Javascript is not enabled.

Javascript must be enabled to use this site. Please enable Javascript in your browser and try again.

Skip to content
Content starts here


Leaving Website

You are now leaving and going to a website that is not operated by AARP. A different privacy policy and terms of service will apply.

House Unveils Tax Cut Plan

Measure would end medical expense deduction, lower mortgage tax breaks and rewrite brackets

spinner image us capitol, Washington, D.C., Medicare
Republicans hope to send the tax plan to the Senate within the next three weeks.
Getty Images

A sweeping tax overhaul unveiled by House Republicans Thursday would affect millions of older Americans by eliminating several popular tax deductions, rewriting the income tax brackets for individuals and cutting corporate taxes.

House Speaker Paul Ryan, R-Wis., said the Tax Cuts and Jobs Act would boost economic growth by cutting the corporate tax rate from 35 percent to 20 percent. The measure would also decrease taxes for many low- and middle-income workers. A typical family of four with a median annual household income of $59,000 would save $1,182, he said.

spinner image Image Alt Attribute

AARP Membership— $12 for your first year when you sign up for Automatic Renewal

Get instant access to members-only products and hundreds of discounts, a free second membership, and a subscription to AARP the Magazine.

Join Now

But the plan would also eliminate the medical expense deduction, which would mean a tax increase for many older Americans. “Eliminating the medical expense deduction amounts to a health tax on millions of Americans with high medical costs — especially middle-income seniors,” said AARP Executive Vice President Nancy LeaMond. “AARP is strongly opposed to this provision.”

Other major provisions of the bill:

  • The number of income tax brackets would collapse from seven to four. The new brackets would be set at 12 percent, 25  percent  and 35 percent, with the top rate of 39.6 percent unchanged.
  • Standard deductions would nearly double, from $6,350 to $12,000 for individuals and $12,700 to $24,000 for married couples. But personal exemptions would be eliminated.
  • Mortgage interest deductions would be capped at mortgages of $500,000, compared with the current $1 million, although the tax benefits of existing loans would not be affected.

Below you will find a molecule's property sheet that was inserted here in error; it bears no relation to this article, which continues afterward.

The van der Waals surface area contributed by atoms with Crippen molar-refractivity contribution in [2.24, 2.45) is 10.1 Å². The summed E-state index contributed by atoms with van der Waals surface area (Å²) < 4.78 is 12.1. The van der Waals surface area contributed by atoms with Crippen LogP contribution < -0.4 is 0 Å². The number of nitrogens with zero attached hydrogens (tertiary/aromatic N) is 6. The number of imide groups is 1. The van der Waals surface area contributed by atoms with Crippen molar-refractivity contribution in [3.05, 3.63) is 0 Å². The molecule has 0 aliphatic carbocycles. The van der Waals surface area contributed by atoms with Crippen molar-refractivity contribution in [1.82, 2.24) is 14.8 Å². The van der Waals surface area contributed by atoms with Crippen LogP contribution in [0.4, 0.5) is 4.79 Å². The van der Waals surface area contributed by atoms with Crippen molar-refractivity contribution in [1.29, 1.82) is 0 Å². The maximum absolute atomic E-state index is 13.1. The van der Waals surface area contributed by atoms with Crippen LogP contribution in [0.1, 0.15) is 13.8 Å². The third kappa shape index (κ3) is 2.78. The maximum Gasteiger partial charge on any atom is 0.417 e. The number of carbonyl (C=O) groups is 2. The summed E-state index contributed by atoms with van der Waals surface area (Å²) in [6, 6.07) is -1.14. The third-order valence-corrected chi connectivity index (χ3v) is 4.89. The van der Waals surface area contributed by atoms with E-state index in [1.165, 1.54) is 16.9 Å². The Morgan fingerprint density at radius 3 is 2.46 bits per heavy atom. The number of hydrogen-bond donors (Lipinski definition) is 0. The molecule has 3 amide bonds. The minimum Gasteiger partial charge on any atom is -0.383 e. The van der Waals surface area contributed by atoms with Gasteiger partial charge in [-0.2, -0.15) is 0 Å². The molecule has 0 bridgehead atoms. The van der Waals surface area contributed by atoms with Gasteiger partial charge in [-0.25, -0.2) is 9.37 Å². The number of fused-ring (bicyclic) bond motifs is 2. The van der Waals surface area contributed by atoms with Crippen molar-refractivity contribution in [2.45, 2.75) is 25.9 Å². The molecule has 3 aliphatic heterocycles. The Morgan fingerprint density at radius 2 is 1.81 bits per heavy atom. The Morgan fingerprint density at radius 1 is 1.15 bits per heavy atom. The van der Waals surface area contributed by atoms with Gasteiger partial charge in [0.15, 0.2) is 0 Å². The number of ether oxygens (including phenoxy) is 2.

• The ability of taxpayers to deduct state and local taxes would be sharply curtailed. The deduction for state and local income and sales taxes would disappear, and property owners could write off up to $10,000 in state and local property taxes.
  • Child tax credits would rise to $1,600 from $1,000.
  • A new $300 credit would apply for each parent and adult dependent, but the credit would end in 2022.
  • The alternative minimum tax, which affects mostly high-income households, would be abolished.
  • Beginning in 2024, the estate tax would be eliminated. Until then, as much as $11 million of an estate would be tax exempt, up from $5.5 million.

House Republicans decided against tinkering with 401(k) retirement plans. Workers 50 and older can still contribute up to $24,000 a year in pretax income.

“AARP will carefully evaluate the legislation introduced today and communicate with our members how the proposals may affect them,” said LeaMond. “We urge Congress to maintain tax incentives that promote retirement savings, retirement security and help offset the high out-of-pocket health care costs  of  older Americans. The tax system should also produce sufficient revenue to pay for important priorities, including Medicare, Medicaid, other programs important to older Americans, and maintain fiscal stability.” 

See more Health & Wellness offers >

Ryan said Congress intends to send the tax plan to the Senate before Thanksgiving and to the president’s desk by year’s end. But it’s likely to be hotly debated and tweaked in the weeks ahead. Home builders and mortgage lenders, for example, fear that changes in mortgage interest and property tax deductions would crimp the housing market. And many House members in states with  high income  taxes, such as New York, New Jersey,  Illinois  and California, oppose the cuts to state and local deductions.

“This isn’t the last product,’’ said Rep. Carlos Curbelo, R-Fla. “This is just the kickoff to this tax reform exercise.”

Discover AARP Members Only Access

Join AARP to Continue

Already a Member?